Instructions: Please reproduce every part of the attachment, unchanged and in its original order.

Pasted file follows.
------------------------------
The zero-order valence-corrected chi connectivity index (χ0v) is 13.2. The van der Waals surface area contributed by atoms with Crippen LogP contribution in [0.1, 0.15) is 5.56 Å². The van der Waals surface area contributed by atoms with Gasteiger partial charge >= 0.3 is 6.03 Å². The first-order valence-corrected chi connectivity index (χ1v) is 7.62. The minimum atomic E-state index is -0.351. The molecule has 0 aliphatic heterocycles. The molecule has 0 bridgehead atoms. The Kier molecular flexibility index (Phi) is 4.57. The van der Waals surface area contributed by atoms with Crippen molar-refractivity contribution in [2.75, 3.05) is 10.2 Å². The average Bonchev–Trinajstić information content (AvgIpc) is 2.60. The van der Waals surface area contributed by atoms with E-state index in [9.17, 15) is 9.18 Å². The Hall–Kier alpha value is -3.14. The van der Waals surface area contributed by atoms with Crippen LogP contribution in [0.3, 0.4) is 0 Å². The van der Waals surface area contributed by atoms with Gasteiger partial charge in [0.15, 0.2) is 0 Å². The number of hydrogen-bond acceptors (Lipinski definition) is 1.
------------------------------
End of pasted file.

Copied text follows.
The zero-order valence-corrected chi connectivity index (χ0v) is 13.2. The van der Waals surface area contributed by atoms with Crippen LogP contribution in [0.1, 0.15) is 5.56 Å². The van der Waals surface area contributed by atoms with Gasteiger partial charge >= 0.3 is 6.03 Å². The first-order valence-corrected chi connectivity index (χ1v) is 7.62. The minimum atomic E-state index is -0.351. The molecule has 0 aliphatic heterocycles. The molecule has 0 bridgehead atoms. The Kier molecular flexibility index (Phi) is 4.57. The van der Waals surface area contributed by atoms with Crippen molar-refractivity contribution in [2.75, 3.05) is 10.2 Å². The average Bonchev–Trinajstić information content (AvgIpc) is 2.60. The van der Waals surface area contributed by atoms with E-state index in [9.17, 15) is 9.18 Å². The Hall–Kier alpha value is -3.14. The van der Waals surface area contributed by atoms with Crippen LogP contribution in [0.3, 0.4) is 0 Å². The van der Waals surface area contributed by atoms with Gasteiger partial charge in [0.15, 0.2) is 0 Å². The number of hydrogen-bond acceptors (Lipinski definition) is 1.